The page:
By Tip Meckel
Many nations recognize that immense potential for geologic storage of carbon dioxide exists in subsea sites on the continental shelf. Indeed, every continent in the world is bordered by passive marine margins suitable for storage. The geology does not stop at the shoreline, and the deep subsurface of those offshore margins is highly suitable for storage. An added attraction of offshore storage is co-location of carbon sources and sinks, as most large industrial emissions sources occur in coastal regions. Compared to onshore sites, which are owned by private entities, offshore territories are controlled by government gencies, thus simplifying regulation and permitting. In addition, potential risks to shallow sources of drinking water and human health and safety are reduced in offshore settings. Such benefits have the potential to resonate with many nations, in particular, industrialized countries that must participate in climate change mitigation for any meaningful impact to occur.
But, working in an offshore environment presents challenges. Costs of siting, development, and monitoring are not insignificant, and regulation of risk and liability may not be well established in all nations.
by Susan Hovorka
A lot of work has been done on designing monitoring programs for carbon capture and storage sites. All of the regulations, very properly, say that monitoring should be site-specific. But the details of how a regulator and an operator determine what is site-specific have not been fully explored. This creates uncertainty. What the site-specific phrase means to a regulator may not match up with what the site-specific phrase means to a site developer.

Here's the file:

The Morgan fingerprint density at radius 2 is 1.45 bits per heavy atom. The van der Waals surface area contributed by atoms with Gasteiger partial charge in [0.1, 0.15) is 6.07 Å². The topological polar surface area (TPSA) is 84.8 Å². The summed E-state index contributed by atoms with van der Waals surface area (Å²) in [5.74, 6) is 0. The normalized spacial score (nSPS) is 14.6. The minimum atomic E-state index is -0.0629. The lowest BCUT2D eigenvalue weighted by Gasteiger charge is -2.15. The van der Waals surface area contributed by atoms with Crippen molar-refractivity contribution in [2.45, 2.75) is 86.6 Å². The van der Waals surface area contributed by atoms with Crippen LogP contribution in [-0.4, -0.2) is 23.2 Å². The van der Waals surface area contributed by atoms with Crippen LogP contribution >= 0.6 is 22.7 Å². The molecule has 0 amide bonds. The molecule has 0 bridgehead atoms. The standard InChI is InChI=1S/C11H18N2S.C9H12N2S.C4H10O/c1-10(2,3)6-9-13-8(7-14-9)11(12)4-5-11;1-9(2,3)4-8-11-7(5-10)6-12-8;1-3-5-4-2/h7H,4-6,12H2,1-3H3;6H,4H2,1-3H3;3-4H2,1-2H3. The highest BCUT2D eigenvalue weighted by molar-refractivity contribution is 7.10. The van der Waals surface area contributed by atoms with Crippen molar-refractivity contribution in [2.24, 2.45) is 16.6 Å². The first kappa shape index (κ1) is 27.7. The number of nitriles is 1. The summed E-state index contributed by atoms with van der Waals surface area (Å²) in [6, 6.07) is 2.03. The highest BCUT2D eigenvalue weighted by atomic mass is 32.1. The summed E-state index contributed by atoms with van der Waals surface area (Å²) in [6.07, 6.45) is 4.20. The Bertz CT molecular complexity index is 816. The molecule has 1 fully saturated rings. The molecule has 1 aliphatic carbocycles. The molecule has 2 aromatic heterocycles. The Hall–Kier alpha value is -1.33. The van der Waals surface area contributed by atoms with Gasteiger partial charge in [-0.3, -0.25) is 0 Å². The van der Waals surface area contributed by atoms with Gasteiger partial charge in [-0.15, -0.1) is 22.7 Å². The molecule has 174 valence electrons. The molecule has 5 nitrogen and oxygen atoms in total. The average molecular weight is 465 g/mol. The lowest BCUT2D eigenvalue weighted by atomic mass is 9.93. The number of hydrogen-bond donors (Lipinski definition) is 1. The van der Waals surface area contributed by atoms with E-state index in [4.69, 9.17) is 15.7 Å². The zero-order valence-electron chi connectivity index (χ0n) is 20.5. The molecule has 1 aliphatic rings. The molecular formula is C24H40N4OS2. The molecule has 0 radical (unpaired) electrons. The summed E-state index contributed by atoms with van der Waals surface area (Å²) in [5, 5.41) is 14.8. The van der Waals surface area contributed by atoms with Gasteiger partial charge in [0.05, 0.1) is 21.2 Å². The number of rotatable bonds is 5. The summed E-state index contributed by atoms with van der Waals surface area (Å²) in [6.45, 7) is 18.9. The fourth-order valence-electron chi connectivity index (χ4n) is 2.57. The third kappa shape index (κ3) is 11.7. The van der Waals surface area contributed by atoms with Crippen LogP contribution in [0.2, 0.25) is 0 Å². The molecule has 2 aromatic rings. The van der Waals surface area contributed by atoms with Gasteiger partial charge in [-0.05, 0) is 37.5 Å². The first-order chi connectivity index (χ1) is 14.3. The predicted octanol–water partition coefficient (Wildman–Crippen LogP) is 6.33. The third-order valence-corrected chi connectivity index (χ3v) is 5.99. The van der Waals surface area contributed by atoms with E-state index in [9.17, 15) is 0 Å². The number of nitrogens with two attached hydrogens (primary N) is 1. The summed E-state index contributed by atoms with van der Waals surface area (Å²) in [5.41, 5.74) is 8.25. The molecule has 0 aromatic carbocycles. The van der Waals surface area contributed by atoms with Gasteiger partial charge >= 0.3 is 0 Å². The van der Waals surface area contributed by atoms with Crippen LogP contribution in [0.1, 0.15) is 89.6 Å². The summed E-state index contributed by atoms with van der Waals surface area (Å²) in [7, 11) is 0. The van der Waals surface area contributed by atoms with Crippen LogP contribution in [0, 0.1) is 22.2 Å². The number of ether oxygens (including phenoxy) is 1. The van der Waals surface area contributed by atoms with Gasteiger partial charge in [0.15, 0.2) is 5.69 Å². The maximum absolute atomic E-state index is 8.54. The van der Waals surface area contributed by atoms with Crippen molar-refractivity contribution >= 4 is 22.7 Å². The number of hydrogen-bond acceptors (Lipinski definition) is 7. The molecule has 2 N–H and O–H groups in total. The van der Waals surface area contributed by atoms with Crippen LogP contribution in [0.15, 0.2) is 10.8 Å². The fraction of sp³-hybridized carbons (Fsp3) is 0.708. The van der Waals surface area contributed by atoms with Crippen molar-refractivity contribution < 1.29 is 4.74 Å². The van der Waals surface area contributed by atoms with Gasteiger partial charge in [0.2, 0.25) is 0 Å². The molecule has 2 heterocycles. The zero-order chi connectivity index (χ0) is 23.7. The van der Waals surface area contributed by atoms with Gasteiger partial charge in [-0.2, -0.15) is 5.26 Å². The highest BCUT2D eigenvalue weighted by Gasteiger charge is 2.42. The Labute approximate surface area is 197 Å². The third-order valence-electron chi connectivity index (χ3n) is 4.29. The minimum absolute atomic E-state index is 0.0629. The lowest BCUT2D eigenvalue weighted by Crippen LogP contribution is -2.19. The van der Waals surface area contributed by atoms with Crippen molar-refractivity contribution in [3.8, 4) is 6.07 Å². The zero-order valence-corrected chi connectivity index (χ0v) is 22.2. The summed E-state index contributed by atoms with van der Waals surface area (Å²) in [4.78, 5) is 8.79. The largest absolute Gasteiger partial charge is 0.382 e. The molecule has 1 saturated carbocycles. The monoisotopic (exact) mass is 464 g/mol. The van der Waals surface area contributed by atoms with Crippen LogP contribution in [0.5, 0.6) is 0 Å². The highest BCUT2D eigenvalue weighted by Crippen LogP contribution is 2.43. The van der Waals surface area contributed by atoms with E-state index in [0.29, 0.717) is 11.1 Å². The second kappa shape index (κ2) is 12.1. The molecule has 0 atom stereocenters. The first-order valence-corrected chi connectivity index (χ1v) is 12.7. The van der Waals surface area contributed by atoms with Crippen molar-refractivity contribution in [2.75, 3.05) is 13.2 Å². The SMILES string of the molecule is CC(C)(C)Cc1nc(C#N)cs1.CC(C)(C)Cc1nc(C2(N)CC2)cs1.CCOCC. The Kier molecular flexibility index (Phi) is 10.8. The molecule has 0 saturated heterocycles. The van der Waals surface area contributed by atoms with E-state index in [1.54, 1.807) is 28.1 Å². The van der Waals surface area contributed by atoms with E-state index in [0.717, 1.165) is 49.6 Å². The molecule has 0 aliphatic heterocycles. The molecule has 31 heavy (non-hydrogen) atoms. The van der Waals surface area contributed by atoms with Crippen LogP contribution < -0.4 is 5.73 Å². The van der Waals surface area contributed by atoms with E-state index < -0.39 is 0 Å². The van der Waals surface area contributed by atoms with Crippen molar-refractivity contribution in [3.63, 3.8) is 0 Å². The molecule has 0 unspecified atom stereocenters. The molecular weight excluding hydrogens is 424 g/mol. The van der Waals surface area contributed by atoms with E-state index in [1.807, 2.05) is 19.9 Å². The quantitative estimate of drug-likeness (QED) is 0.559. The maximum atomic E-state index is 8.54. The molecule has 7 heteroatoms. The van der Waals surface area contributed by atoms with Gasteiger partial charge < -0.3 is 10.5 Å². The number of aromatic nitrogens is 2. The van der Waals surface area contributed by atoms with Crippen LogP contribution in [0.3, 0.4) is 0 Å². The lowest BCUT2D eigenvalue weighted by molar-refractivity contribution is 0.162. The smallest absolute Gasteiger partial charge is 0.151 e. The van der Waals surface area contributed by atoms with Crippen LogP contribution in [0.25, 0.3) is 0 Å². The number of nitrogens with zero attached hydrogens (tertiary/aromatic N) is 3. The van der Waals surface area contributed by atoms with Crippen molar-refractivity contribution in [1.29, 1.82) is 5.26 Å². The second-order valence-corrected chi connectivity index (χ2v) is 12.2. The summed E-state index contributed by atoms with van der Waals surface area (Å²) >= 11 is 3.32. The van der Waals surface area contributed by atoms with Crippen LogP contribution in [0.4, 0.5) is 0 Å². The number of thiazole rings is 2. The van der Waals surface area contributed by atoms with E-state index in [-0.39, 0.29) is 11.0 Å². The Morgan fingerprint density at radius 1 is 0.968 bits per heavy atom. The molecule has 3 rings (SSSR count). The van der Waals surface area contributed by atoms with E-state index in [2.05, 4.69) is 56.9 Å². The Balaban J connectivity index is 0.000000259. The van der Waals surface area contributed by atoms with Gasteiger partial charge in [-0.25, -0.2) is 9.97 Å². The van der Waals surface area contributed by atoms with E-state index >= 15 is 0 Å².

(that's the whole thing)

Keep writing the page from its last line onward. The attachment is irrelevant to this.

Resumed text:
At the Gulf Coast Carbon Center, we have considered the ways that monitoring tools interact with sites. In this context, we have found it useful to think of these tools as traps for catching carbon dioxide leaks. Leakage from a well-characterized storage reservoir is not expected, however even from a site for which the characterization is excellent, some uncertainty remains. Stakeholders, such as regulators, capture industries, project financiers, or the public may find such uncertainty unacceptable. To borrow an analogy from a business whose entire goal is the elimination of the unacceptable: You can’t catch a mouse with a squirrel trap. You also won’t catch a mouse in a lake in the winter. You have to set the right kind of trap, in the right place, at the right time to determine if you do or do not have mice.
We explore how to set the right trap to catch leakage using four common tools as examples. Continue reading
by Juli Berwald
In 2006, the very first tweet was sent. It read, “just setting up my twttr.” That same year, the Gulf Coast Carbon Center (GCCC), along with many partners, was starting an effort you could argue was even more ambitious. It would provide key information about one of the most feasible technologies we currently have available to mitigate climate change. The GCCC was in the planning stages of the most densely observed field study of carbon capture and sequestration in the United States. Located at Cranfield Field, Mississippi, no other sequestration project aimed to incorporate as many different geological and technical measurements at a single storage site.
A special section of the October issue of the International Journal of Greenhouse Gas Control is dedicated to documenting the seven years of research on CCS at Cranfield. The section is a mid-project overview and assessment of the CCS fieldwork, dense data collection, and analysis that still continues there. The section consists of sixteen papers authored by GCCC staff and their colleagues. It opens with a discussion of the Cranfield project design and covers risk assessment, characterization, injection and production activities, as well as monitoring techniques and modeling. The volume was guest-edited by Susan Hovorka, Tip Meckel and JP Nicot.